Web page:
The Top 100 U.S. journalists in the past 100 years ignores biz journalism
by Chris Roush
In March 2012 the faculty at the Arthur L. Carter Journalism Institute at New York University, together with an Honorary Committee of alumni, selected “the 100 Outstanding Journalists in the United States in the Last 100 Years.” The list was selected from more than 300 nominees plus write-ins and was announced at a reception in honor of the 100th anniversary of journalism education at NYU on April 3.
There’s just one problem with the list — there are no pure business and economics journalists on the list, which seems to be an egregious omission.
Sure, James Steele and Donald Barlett, the namesakes of a business journalism award given by the Donald W. Reynold National Center for Business Journalism, are on the list. But the pair’s career work has encompassed more than writing about business and the economy.
Here are some worthy business journalists omitted from the list:
1. Barney Kilgore — The Wall Street Journal would not be what it is today without Kilgore overseeing its operations for a quarter century. When he died in 1967, Kilgore had turned what was a sleepy newspaper with a dropping circulation that focused solely on investing into a paper that won Pulitzers and had a circulation of more than 1 million.
2. Vermont Royster — The editor of The Journal from 1958 to 1971. Royster won two Pulitzer Prizes — one in 1953 and another in 1984, showing the length and quality of his career — for his opinion and commentary writing, and he is arguably the last great columnist this country has seen.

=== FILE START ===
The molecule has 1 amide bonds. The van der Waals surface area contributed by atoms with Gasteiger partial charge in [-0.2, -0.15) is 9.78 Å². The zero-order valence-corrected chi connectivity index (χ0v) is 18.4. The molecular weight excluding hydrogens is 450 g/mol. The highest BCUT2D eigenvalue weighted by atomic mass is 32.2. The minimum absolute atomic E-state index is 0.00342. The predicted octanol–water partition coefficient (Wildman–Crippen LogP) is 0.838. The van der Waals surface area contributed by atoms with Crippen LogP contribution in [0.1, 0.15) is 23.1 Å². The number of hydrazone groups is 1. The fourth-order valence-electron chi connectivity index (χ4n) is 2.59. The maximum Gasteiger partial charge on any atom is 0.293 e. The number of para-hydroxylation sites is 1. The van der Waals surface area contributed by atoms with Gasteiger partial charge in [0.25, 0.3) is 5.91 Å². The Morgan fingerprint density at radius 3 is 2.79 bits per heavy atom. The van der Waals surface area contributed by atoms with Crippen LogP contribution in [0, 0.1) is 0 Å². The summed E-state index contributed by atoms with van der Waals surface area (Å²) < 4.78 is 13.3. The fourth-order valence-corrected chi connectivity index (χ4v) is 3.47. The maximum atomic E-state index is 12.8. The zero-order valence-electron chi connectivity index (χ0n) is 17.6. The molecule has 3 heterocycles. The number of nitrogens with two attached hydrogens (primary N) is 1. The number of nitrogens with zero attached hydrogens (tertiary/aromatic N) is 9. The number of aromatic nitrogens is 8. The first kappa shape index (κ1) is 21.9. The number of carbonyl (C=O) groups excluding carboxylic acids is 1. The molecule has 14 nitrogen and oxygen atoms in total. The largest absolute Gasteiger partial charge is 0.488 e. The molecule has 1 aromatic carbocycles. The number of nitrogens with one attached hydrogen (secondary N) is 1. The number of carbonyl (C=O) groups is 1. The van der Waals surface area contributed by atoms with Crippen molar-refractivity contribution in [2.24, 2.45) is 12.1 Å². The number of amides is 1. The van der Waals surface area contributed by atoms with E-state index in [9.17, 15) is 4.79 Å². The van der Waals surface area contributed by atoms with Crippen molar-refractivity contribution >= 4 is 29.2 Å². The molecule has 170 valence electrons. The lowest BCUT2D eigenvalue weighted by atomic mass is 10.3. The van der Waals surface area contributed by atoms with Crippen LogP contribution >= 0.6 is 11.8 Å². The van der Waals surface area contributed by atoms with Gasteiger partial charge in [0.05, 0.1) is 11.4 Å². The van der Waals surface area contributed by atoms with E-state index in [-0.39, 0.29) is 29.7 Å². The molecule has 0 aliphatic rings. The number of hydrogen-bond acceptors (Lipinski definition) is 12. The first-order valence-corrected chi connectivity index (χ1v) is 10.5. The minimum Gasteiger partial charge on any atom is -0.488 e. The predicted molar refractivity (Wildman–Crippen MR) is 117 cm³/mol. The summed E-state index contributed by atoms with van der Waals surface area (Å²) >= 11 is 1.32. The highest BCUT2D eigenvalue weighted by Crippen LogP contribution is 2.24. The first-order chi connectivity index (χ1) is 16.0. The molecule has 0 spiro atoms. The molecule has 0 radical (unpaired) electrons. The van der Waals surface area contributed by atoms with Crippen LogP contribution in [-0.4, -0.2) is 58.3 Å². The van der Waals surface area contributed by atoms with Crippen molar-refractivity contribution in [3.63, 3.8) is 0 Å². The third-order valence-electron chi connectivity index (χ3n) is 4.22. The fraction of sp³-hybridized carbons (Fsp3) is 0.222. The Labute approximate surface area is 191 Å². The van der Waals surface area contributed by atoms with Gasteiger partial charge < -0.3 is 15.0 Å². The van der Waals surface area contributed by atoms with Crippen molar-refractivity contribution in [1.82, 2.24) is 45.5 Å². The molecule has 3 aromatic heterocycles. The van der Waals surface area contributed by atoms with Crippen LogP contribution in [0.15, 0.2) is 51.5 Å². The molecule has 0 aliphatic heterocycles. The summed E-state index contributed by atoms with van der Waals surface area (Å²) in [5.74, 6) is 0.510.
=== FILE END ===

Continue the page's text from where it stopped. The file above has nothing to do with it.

3. Alan Abelson — He has been in business journalism now for 60 years, still writing his acerbic column for Barron’s. Abelson set the standard for taking a contrarian viewpoint in writing about investing, and he is right so often that his column still moves markets.
4. Sylvia Porter — She created personal finance journalism for the masses, first for the New York Post beginning in 1936. She is the only business journalist to ever appear on the cover of a mainstream magazine, appearing on the Nov. 28, 1960 cover of Time. As Time put it, “More car buyers, more stock market investors and more plain everyday consumers listen to Sylvia Porter than to any other economic writer.”
5. Louis Rukeyser — The host of “Wall Street Week” on Public Broadcasting Stations for 35 years, Rukeyser made investing understandable to the average viewer while educating them about its dangers. He represented the consumer, not the market experts who appeared on his show, while providing valuable advice.
6. Allan Sloan — Now at Fortune, previously at Newsweek, Newsday, Forbes and other media. No one in business journalism today has done more to advance the craft as the watchdog of business than Sloan. He will take on anyone and write fearlessly. My personal hero.
Others that should have been considered: Myron Kandel, Paul Steiger, Floyd Norris, Hobart Rowan, James Michaels, Michael Lewis, Gretchen Morgenson.